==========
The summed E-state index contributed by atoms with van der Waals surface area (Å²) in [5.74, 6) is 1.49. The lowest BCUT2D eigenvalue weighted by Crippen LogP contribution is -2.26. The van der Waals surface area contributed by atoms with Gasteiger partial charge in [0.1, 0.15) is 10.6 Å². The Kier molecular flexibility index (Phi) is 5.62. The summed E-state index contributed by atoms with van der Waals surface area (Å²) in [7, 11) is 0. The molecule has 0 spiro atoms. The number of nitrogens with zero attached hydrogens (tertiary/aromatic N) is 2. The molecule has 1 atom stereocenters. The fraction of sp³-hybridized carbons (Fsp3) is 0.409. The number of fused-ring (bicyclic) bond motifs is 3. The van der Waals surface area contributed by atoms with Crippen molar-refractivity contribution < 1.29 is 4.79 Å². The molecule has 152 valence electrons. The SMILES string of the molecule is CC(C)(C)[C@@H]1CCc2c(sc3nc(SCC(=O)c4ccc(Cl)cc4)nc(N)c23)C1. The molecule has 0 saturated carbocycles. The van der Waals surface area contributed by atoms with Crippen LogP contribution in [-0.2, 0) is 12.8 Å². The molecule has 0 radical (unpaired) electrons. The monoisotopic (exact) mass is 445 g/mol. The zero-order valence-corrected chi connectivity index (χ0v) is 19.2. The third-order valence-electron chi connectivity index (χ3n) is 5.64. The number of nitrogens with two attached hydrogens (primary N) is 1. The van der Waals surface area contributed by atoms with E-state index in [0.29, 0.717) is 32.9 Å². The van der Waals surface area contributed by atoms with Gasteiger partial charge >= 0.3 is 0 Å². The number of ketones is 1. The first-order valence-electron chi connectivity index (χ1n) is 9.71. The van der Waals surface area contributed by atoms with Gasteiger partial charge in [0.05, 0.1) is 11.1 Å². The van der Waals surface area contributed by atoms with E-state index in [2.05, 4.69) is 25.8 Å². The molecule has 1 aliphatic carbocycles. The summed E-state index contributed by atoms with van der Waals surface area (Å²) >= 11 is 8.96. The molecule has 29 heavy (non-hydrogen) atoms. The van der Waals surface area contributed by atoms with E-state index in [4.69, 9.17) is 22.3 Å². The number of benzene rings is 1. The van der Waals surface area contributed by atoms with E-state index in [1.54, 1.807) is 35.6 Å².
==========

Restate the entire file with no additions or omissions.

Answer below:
The summed E-state index contributed by atoms with van der Waals surface area (Å²) in [5.74, 6) is 1.49. The lowest BCUT2D eigenvalue weighted by Crippen LogP contribution is -2.26. The van der Waals surface area contributed by atoms with Gasteiger partial charge in [0.1, 0.15) is 10.6 Å². The Kier molecular flexibility index (Phi) is 5.62. The summed E-state index contributed by atoms with van der Waals surface area (Å²) in [7, 11) is 0. The molecule has 0 spiro atoms. The number of nitrogens with zero attached hydrogens (tertiary/aromatic N) is 2. The molecule has 1 atom stereocenters. The fraction of sp³-hybridized carbons (Fsp3) is 0.409. The number of fused-ring (bicyclic) bond motifs is 3. The van der Waals surface area contributed by atoms with Crippen molar-refractivity contribution < 1.29 is 4.79 Å². The molecule has 152 valence electrons. The SMILES string of the molecule is CC(C)(C)[C@@H]1CCc2c(sc3nc(SCC(=O)c4ccc(Cl)cc4)nc(N)c23)C1. The molecule has 0 saturated carbocycles. The van der Waals surface area contributed by atoms with Crippen LogP contribution in [-0.2, 0) is 12.8 Å². The molecule has 0 radical (unpaired) electrons. The monoisotopic (exact) mass is 445 g/mol. The zero-order valence-corrected chi connectivity index (χ0v) is 19.2. The third-order valence-electron chi connectivity index (χ3n) is 5.64. The number of nitrogens with two attached hydrogens (primary N) is 1. The van der Waals surface area contributed by atoms with E-state index in [0.29, 0.717) is 32.9 Å². The van der Waals surface area contributed by atoms with Gasteiger partial charge >= 0.3 is 0 Å². The number of ketones is 1. The first-order valence-electron chi connectivity index (χ1n) is 9.71. The van der Waals surface area contributed by atoms with Gasteiger partial charge in [0.05, 0.1) is 11.1 Å². The van der Waals surface area contributed by atoms with E-state index in [2.05, 4.69) is 25.8 Å². The molecule has 1 aliphatic carbocycles. The summed E-state index contributed by atoms with van der Waals surface area (Å²) >= 11 is 8.96. The molecule has 29 heavy (non-hydrogen) atoms. The van der Waals surface area contributed by atoms with E-state index in [4.69, 9.17) is 22.3 Å². The number of benzene rings is 1. The van der Waals surface area contributed by atoms with E-state index in [1.54, 1.807) is 35.6 Å².